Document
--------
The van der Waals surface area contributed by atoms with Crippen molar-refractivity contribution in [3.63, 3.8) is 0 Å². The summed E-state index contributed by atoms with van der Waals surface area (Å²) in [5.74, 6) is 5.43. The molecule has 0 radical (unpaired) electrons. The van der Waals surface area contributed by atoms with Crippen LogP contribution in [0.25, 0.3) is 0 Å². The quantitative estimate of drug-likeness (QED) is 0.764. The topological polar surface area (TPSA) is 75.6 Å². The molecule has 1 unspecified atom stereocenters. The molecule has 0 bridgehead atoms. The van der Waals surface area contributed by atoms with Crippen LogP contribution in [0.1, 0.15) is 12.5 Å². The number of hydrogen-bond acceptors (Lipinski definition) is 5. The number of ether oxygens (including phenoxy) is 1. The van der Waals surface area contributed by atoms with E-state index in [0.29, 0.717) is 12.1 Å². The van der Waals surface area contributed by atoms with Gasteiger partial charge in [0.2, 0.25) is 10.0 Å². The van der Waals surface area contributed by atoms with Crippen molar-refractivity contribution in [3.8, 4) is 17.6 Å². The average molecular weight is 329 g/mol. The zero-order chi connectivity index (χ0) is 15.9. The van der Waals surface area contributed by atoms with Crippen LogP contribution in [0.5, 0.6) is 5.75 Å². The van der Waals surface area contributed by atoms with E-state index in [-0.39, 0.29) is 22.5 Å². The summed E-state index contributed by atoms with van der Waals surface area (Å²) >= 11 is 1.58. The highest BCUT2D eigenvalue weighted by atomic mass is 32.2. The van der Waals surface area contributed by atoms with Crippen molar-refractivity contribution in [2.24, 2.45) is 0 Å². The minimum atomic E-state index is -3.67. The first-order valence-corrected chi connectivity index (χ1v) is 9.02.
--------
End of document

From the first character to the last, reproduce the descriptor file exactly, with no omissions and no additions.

The van der Waals surface area contributed by atoms with Crippen molar-refractivity contribution in [3.63, 3.8) is 0 Å². The summed E-state index contributed by atoms with van der Waals surface area (Å²) in [5.74, 6) is 5.43. The molecule has 0 radical (unpaired) electrons. The van der Waals surface area contributed by atoms with Crippen LogP contribution in [0.25, 0.3) is 0 Å². The quantitative estimate of drug-likeness (QED) is 0.764. The topological polar surface area (TPSA) is 75.6 Å². The molecule has 1 unspecified atom stereocenters. The molecule has 0 bridgehead atoms. The van der Waals surface area contributed by atoms with Crippen LogP contribution in [0.1, 0.15) is 12.5 Å². The number of hydrogen-bond acceptors (Lipinski definition) is 5. The number of ether oxygens (including phenoxy) is 1. The van der Waals surface area contributed by atoms with E-state index in [0.29, 0.717) is 12.1 Å². The van der Waals surface area contributed by atoms with Gasteiger partial charge in [0.2, 0.25) is 10.0 Å². The van der Waals surface area contributed by atoms with Crippen molar-refractivity contribution in [3.8, 4) is 17.6 Å². The average molecular weight is 329 g/mol. The zero-order chi connectivity index (χ0) is 15.9. The van der Waals surface area contributed by atoms with Crippen LogP contribution in [0.5, 0.6) is 5.75 Å². The van der Waals surface area contributed by atoms with E-state index in [-0.39, 0.29) is 22.5 Å². The summed E-state index contributed by atoms with van der Waals surface area (Å²) >= 11 is 1.58. The highest BCUT2D eigenvalue weighted by atomic mass is 32.2. The van der Waals surface area contributed by atoms with Crippen molar-refractivity contribution in [2.24, 2.45) is 0 Å². The minimum atomic E-state index is -3.67. The first-order valence-corrected chi connectivity index (χ1v) is 9.02.